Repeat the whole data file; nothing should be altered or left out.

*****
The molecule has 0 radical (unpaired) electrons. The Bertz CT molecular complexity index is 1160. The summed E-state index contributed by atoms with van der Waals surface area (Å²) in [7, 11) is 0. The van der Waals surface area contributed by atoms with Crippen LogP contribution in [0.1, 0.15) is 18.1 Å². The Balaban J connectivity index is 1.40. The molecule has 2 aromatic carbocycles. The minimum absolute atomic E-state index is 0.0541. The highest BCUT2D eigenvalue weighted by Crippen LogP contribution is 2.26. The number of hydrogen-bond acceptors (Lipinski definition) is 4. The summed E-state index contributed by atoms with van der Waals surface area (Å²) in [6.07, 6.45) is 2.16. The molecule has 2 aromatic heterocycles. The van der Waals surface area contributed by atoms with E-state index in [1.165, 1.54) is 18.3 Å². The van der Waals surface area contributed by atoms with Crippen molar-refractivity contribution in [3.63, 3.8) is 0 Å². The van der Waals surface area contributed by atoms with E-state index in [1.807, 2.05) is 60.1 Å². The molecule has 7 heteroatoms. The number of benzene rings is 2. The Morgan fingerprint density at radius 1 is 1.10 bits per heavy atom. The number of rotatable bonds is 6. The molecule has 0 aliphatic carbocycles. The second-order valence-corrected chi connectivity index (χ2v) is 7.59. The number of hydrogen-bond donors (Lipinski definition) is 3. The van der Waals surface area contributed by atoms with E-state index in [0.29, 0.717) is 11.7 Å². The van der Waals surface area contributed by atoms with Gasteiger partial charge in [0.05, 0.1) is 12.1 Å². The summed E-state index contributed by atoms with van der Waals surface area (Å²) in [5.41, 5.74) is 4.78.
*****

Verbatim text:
The molecule has 0 radical (unpaired) electrons. The Bertz CT molecular complexity index is 1160. The summed E-state index contributed by atoms with van der Waals surface area (Å²) in [7, 11) is 0. The van der Waals surface area contributed by atoms with Crippen LogP contribution in [0.1, 0.15) is 18.1 Å². The Balaban J connectivity index is 1.40. The molecule has 2 aromatic carbocycles. The minimum absolute atomic E-state index is 0.0541. The highest BCUT2D eigenvalue weighted by Crippen LogP contribution is 2.26. The number of hydrogen-bond acceptors (Lipinski definition) is 4. The summed E-state index contributed by atoms with van der Waals surface area (Å²) in [6.07, 6.45) is 2.16. The molecule has 2 aromatic heterocycles. The van der Waals surface area contributed by atoms with E-state index in [1.165, 1.54) is 18.3 Å². The van der Waals surface area contributed by atoms with Crippen molar-refractivity contribution in [3.63, 3.8) is 0 Å². The van der Waals surface area contributed by atoms with E-state index in [1.807, 2.05) is 60.1 Å². The molecule has 7 heteroatoms. The number of benzene rings is 2. The Morgan fingerprint density at radius 1 is 1.10 bits per heavy atom. The number of rotatable bonds is 6. The molecule has 0 aliphatic carbocycles. The second-order valence-corrected chi connectivity index (χ2v) is 7.59. The number of hydrogen-bond donors (Lipinski definition) is 3. The van der Waals surface area contributed by atoms with E-state index in [0.29, 0.717) is 11.7 Å². The van der Waals surface area contributed by atoms with Gasteiger partial charge in [0.05, 0.1) is 12.1 Å². The summed E-state index contributed by atoms with van der Waals surface area (Å²) in [5.41, 5.74) is 4.78.